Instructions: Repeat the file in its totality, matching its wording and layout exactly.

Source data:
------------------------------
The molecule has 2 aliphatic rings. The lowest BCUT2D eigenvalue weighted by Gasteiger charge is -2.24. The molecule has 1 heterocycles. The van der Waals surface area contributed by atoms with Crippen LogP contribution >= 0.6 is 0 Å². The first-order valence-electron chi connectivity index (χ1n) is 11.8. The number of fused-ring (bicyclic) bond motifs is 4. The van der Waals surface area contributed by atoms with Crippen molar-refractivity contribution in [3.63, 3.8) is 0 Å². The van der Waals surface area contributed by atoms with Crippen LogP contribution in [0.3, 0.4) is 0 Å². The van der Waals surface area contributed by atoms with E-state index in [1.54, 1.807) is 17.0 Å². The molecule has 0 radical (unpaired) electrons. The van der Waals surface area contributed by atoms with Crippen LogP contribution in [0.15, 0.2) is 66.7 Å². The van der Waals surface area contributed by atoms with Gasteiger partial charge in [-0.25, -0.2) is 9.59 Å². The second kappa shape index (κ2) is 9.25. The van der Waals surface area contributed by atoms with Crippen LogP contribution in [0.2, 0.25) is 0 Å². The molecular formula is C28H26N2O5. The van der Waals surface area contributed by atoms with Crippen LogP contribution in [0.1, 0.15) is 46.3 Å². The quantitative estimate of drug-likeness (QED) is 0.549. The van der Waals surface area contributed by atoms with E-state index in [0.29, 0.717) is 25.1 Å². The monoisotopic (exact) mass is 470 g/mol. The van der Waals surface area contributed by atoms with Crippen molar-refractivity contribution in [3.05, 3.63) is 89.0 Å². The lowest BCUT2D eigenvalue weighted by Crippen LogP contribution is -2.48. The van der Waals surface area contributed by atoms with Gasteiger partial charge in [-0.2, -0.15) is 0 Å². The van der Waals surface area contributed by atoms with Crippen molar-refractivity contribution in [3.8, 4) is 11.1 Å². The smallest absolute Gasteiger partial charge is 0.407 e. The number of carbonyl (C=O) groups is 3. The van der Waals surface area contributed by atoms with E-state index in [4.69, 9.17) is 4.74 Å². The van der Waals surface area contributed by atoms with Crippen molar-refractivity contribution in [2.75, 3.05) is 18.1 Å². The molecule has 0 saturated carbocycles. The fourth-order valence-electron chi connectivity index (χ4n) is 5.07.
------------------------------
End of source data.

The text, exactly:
The molecule has 2 aliphatic rings. The lowest BCUT2D eigenvalue weighted by Gasteiger charge is -2.24. The molecule has 1 heterocycles. The van der Waals surface area contributed by atoms with Crippen LogP contribution >= 0.6 is 0 Å². The first-order valence-electron chi connectivity index (χ1n) is 11.8. The number of fused-ring (bicyclic) bond motifs is 4. The van der Waals surface area contributed by atoms with Crippen molar-refractivity contribution in [3.63, 3.8) is 0 Å². The van der Waals surface area contributed by atoms with Crippen LogP contribution in [0.3, 0.4) is 0 Å². The van der Waals surface area contributed by atoms with E-state index in [1.54, 1.807) is 17.0 Å². The molecule has 0 radical (unpaired) electrons. The van der Waals surface area contributed by atoms with Crippen LogP contribution in [0.15, 0.2) is 66.7 Å². The van der Waals surface area contributed by atoms with Gasteiger partial charge in [-0.25, -0.2) is 9.59 Å². The second kappa shape index (κ2) is 9.25. The van der Waals surface area contributed by atoms with Crippen LogP contribution in [0.2, 0.25) is 0 Å². The molecular formula is C28H26N2O5. The van der Waals surface area contributed by atoms with Crippen LogP contribution in [0.1, 0.15) is 46.3 Å². The quantitative estimate of drug-likeness (QED) is 0.549. The van der Waals surface area contributed by atoms with E-state index in [0.29, 0.717) is 25.1 Å². The monoisotopic (exact) mass is 470 g/mol. The van der Waals surface area contributed by atoms with Crippen molar-refractivity contribution in [3.05, 3.63) is 89.0 Å². The lowest BCUT2D eigenvalue weighted by Crippen LogP contribution is -2.48. The van der Waals surface area contributed by atoms with Gasteiger partial charge in [-0.2, -0.15) is 0 Å². The van der Waals surface area contributed by atoms with Crippen molar-refractivity contribution in [3.8, 4) is 11.1 Å². The smallest absolute Gasteiger partial charge is 0.407 e. The number of carbonyl (C=O) groups is 3. The van der Waals surface area contributed by atoms with E-state index in [4.69, 9.17) is 4.74 Å². The van der Waals surface area contributed by atoms with Crippen molar-refractivity contribution in [2.75, 3.05) is 18.1 Å². The molecule has 0 saturated carbocycles. The fourth-order valence-electron chi connectivity index (χ4n) is 5.07.